Phobias are unrelenting fears of activities (social phobias), situations (agoraphobia), and specific items (arachnophobia). There is thought to be a hereditary component to phobias, though there may be a cultural influence or they may be triggered by life events. Symptoms and signs of phobias include having a panic attack, shaking, breathing troubles, rapid heartbeat, and a strong desire to escape the situation. Treatment of phobias typically involves desensitization, cognitive behavioral therapy, and medications such as selective serotonin reuptake inhibitors and beta-blockers.
Premenstrual Dysphoric Disorder (PMDD)
Premenstrual dysphoric disorder (PMDD) is considered a severe form of premenstrual syndrome (PMS). PMDD has also been referred to as late luteal phase dysphoric disorder. The cause of PMDD is unknown. Some of the common symptoms of PMDD (not an inclusive list) include mood swings, bloating, fatigue, headache, irritability, headache, breast tenderness, acne, and hot flashes. Treatment for PMDD is with medication to treat the symptoms of PMDD.
Premenstrual Syndrome (PMS)
Premenstrual syndrome (PMS) is a combination of physical and emotional disturbances that occur after a woman ovulates and ends with menstruation. Common PMS symptoms include; depression, irritability, crying, oversensitivity, and mood swings. For some women PMS symptoms can be controlled with natural and home remedies, medications, and lifestyle changes such as exercise, nutrition, and a family and friend support system.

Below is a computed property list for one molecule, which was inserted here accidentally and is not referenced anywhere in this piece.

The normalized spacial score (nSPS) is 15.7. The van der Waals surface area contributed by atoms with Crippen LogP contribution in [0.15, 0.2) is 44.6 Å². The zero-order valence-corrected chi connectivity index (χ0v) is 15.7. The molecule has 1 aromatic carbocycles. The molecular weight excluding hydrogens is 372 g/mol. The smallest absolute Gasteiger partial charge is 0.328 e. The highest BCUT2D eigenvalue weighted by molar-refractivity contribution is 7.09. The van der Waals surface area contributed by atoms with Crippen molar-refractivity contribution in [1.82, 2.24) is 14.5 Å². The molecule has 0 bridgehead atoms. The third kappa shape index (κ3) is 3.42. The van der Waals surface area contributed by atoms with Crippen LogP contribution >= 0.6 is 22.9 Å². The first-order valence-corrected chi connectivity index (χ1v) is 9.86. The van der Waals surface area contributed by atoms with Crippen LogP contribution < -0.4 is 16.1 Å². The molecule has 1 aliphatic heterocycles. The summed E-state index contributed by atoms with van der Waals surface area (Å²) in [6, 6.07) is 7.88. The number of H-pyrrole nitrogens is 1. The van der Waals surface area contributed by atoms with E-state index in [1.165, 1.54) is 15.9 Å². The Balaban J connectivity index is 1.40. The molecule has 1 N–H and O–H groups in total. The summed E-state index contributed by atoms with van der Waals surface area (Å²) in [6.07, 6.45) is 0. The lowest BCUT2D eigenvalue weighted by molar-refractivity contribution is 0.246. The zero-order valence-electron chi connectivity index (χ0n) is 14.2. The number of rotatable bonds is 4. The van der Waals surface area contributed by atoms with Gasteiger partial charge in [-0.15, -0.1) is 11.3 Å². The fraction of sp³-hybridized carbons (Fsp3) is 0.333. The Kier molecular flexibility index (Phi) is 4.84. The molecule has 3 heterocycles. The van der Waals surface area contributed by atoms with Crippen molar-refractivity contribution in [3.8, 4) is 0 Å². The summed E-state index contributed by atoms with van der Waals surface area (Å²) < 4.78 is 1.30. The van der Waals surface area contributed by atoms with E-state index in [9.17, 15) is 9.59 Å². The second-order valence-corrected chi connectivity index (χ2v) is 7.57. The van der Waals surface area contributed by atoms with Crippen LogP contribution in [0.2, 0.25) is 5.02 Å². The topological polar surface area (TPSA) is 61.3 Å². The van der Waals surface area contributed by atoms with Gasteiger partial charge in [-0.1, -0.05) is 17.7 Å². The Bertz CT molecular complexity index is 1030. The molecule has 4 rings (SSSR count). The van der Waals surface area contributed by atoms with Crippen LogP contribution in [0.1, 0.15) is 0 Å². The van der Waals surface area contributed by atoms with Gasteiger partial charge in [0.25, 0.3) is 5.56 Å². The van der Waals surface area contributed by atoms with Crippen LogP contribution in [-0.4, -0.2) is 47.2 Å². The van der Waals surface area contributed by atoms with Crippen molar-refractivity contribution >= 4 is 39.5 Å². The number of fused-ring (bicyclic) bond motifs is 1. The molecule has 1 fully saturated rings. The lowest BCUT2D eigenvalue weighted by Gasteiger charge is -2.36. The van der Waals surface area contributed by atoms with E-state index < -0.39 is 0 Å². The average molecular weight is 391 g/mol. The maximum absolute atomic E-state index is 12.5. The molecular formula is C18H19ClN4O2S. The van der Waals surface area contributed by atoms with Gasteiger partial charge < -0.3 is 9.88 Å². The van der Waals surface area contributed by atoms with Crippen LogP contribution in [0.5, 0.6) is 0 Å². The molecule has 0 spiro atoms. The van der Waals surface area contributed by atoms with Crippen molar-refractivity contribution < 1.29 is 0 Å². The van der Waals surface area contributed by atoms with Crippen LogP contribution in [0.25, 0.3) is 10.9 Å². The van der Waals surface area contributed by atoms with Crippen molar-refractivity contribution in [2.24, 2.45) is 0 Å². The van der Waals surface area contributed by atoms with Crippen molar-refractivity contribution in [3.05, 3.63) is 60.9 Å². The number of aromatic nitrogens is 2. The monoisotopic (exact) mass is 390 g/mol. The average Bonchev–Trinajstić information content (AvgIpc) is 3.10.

Schizoaffective disorder is a mental illness that features schizophrenia and a mood disorder, either major depression or bipolar disorder. Symptoms include agitation, suicidal thoughts, little need for sleep, delusions, hallucinations, and poor motivation. Treatment may involve psychotherapy, medication, skills training, or hospitalization.
Schizophrenia is a disabling brain disorder that may cause hallucinations and delusions and affect a person's ability to communicate and pay attention. Symptoms of psychosis appear in men in their late teens and early 20s and in women in their mid-20s to early 30s. With treatment involving the use of antipsychotic medications and psychosocial treatment, schizophrenia patients can lead rewarding and meaningful lives.